NHACC with partners UNH Cooperative Extension and the Northern Forest Center are seeking to inventory all town-owned conservation lands in New Hampshire. This is a substantial project, and you can help. Cooperative Extension’s county foresters are currently reaching out to town officials and volunteers to help answer some key questions about town-owned conservation lands. Through this inventory, we hope to find out what town-owned land contributes to the economy, ecology, and society of New Hampshire and its towns.
Providing information about town-owned conservation lands doesn’t mean that a town intends to do forest management; town forests and other conservation lands are more than timber. Another part of this project is updating GRANIT’s Conservation/Public Lands layer. We expect to add many tracts that were not previously represented in the layer.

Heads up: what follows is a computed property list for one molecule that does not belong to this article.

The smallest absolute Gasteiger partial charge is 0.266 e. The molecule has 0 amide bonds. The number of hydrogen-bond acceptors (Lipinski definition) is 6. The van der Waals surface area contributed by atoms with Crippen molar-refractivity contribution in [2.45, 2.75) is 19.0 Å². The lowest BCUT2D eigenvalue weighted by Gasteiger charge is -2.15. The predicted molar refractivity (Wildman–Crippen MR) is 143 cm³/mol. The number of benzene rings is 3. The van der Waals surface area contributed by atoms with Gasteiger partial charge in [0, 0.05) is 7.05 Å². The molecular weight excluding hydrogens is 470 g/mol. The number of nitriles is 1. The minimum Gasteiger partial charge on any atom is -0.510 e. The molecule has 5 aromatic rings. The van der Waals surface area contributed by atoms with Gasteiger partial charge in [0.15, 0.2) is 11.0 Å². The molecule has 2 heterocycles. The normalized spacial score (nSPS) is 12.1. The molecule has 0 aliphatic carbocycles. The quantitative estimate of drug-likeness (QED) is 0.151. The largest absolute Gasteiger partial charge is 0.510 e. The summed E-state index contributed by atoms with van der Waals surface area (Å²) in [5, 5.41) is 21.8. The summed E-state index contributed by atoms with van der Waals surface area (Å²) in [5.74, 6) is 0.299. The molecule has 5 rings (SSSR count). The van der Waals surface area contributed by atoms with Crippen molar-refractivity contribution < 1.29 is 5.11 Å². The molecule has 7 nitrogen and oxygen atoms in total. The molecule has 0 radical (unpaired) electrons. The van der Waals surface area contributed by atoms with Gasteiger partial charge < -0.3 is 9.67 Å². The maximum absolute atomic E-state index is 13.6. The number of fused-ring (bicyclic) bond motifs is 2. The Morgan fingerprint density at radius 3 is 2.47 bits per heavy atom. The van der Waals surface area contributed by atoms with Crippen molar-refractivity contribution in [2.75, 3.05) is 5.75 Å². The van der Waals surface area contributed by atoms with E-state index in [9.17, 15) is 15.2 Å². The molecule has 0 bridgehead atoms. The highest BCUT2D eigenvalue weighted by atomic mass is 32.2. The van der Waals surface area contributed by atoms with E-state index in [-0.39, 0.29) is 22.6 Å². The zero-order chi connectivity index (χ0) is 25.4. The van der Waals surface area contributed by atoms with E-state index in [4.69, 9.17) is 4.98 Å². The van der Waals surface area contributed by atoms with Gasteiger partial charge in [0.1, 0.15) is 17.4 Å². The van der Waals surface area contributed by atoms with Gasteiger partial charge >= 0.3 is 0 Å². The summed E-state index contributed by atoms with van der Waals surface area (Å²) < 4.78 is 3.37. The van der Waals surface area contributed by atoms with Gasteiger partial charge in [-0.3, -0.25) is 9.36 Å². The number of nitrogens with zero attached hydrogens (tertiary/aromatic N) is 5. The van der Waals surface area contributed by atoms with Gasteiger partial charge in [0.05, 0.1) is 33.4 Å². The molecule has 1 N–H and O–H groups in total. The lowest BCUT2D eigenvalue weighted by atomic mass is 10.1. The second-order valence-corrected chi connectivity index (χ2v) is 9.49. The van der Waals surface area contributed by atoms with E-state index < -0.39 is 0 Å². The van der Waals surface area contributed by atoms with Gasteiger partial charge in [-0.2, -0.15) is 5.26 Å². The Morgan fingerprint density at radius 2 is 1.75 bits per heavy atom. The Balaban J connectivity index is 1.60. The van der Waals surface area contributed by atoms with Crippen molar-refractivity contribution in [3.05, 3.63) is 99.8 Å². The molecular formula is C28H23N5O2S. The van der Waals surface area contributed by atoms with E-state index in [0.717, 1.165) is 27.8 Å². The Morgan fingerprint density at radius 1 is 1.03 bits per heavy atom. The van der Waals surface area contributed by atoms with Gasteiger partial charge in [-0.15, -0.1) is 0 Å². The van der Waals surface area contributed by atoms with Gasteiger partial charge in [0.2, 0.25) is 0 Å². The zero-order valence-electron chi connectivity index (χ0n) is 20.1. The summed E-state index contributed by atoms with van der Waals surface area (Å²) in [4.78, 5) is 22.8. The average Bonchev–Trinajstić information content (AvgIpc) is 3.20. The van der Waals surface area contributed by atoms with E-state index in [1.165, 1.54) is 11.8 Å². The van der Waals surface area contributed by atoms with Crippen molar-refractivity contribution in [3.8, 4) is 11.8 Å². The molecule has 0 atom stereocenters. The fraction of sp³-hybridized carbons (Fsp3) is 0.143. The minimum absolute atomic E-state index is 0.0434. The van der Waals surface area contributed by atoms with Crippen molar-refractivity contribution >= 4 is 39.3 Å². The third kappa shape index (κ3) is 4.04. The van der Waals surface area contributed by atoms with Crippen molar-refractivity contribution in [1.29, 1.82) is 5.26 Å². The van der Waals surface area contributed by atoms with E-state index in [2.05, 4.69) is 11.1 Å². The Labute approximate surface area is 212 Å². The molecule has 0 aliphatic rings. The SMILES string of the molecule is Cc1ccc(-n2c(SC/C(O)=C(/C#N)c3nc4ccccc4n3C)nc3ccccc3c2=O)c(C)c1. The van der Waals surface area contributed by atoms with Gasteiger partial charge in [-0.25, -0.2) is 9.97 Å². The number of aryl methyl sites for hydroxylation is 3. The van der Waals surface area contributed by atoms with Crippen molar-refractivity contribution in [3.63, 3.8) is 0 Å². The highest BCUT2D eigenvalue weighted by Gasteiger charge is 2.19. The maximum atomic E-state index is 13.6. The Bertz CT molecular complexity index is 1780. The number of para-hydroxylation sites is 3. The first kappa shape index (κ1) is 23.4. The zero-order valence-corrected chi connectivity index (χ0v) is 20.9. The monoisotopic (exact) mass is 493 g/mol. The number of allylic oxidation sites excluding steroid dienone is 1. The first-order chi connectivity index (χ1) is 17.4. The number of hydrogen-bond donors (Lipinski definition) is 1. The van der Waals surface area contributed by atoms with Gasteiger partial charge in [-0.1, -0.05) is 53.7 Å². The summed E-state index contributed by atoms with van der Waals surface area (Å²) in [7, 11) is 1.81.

In most cases, the county foresters are speaking with town conservation commissions. If you haven’t heard from your county forester yet, you will soon! We are trying to collect as much information as possible by April 30.
Regional Events for Conservation Commissions
This spring NHACC will host Conversations with a Wetland Scientist in two locations:
NHACC will coordinate two regional roundtable discussion with local conservation commissions at the following locations:
The NHACC Board of Directors is pleased to announce the selection of Barbara Richter as its new Executive Director. Barbara will lead the organization, and provide assistance and direct support to NHACC members. Prior to NHACC, Barbara worked at W.S. Badger Company where she was responsible for regulatory compliance.